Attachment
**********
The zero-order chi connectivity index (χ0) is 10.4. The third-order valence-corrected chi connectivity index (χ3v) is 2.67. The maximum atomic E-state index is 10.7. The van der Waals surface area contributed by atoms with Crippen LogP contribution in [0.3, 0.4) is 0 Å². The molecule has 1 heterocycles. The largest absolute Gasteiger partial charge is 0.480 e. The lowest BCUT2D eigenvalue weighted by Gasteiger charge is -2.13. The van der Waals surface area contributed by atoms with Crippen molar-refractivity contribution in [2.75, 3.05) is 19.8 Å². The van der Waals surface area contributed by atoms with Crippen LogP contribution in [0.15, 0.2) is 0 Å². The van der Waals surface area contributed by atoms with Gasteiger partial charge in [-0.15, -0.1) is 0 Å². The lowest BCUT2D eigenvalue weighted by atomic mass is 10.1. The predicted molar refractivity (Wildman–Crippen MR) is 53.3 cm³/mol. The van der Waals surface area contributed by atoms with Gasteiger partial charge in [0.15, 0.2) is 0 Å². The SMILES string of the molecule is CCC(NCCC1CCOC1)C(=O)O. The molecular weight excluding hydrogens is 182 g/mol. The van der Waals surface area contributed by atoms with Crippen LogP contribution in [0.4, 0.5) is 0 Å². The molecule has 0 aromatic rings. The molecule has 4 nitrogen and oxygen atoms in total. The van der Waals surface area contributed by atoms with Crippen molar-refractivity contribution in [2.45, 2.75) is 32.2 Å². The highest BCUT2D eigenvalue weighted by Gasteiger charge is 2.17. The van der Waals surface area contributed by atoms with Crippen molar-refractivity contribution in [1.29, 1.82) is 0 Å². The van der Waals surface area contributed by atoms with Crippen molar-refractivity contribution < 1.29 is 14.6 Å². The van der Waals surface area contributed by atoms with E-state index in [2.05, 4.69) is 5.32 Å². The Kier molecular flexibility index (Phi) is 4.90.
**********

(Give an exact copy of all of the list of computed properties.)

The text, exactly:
The zero-order chi connectivity index (χ0) is 10.4. The third-order valence-corrected chi connectivity index (χ3v) is 2.67. The maximum atomic E-state index is 10.7. The van der Waals surface area contributed by atoms with Crippen LogP contribution in [0.3, 0.4) is 0 Å². The molecule has 1 heterocycles. The largest absolute Gasteiger partial charge is 0.480 e. The lowest BCUT2D eigenvalue weighted by Gasteiger charge is -2.13. The van der Waals surface area contributed by atoms with Crippen molar-refractivity contribution in [2.75, 3.05) is 19.8 Å². The van der Waals surface area contributed by atoms with Crippen LogP contribution in [0.15, 0.2) is 0 Å². The van der Waals surface area contributed by atoms with Gasteiger partial charge in [-0.15, -0.1) is 0 Å². The lowest BCUT2D eigenvalue weighted by atomic mass is 10.1. The predicted molar refractivity (Wildman–Crippen MR) is 53.3 cm³/mol. The van der Waals surface area contributed by atoms with Gasteiger partial charge in [0.15, 0.2) is 0 Å². The SMILES string of the molecule is CCC(NCCC1CCOC1)C(=O)O. The molecular weight excluding hydrogens is 182 g/mol. The van der Waals surface area contributed by atoms with Crippen LogP contribution in [0.4, 0.5) is 0 Å². The molecule has 0 aromatic rings. The molecule has 4 nitrogen and oxygen atoms in total. The van der Waals surface area contributed by atoms with Crippen molar-refractivity contribution in [2.45, 2.75) is 32.2 Å². The highest BCUT2D eigenvalue weighted by Gasteiger charge is 2.17. The van der Waals surface area contributed by atoms with Crippen molar-refractivity contribution in [1.29, 1.82) is 0 Å². The van der Waals surface area contributed by atoms with Crippen molar-refractivity contribution < 1.29 is 14.6 Å². The van der Waals surface area contributed by atoms with E-state index in [2.05, 4.69) is 5.32 Å². The Kier molecular flexibility index (Phi) is 4.90.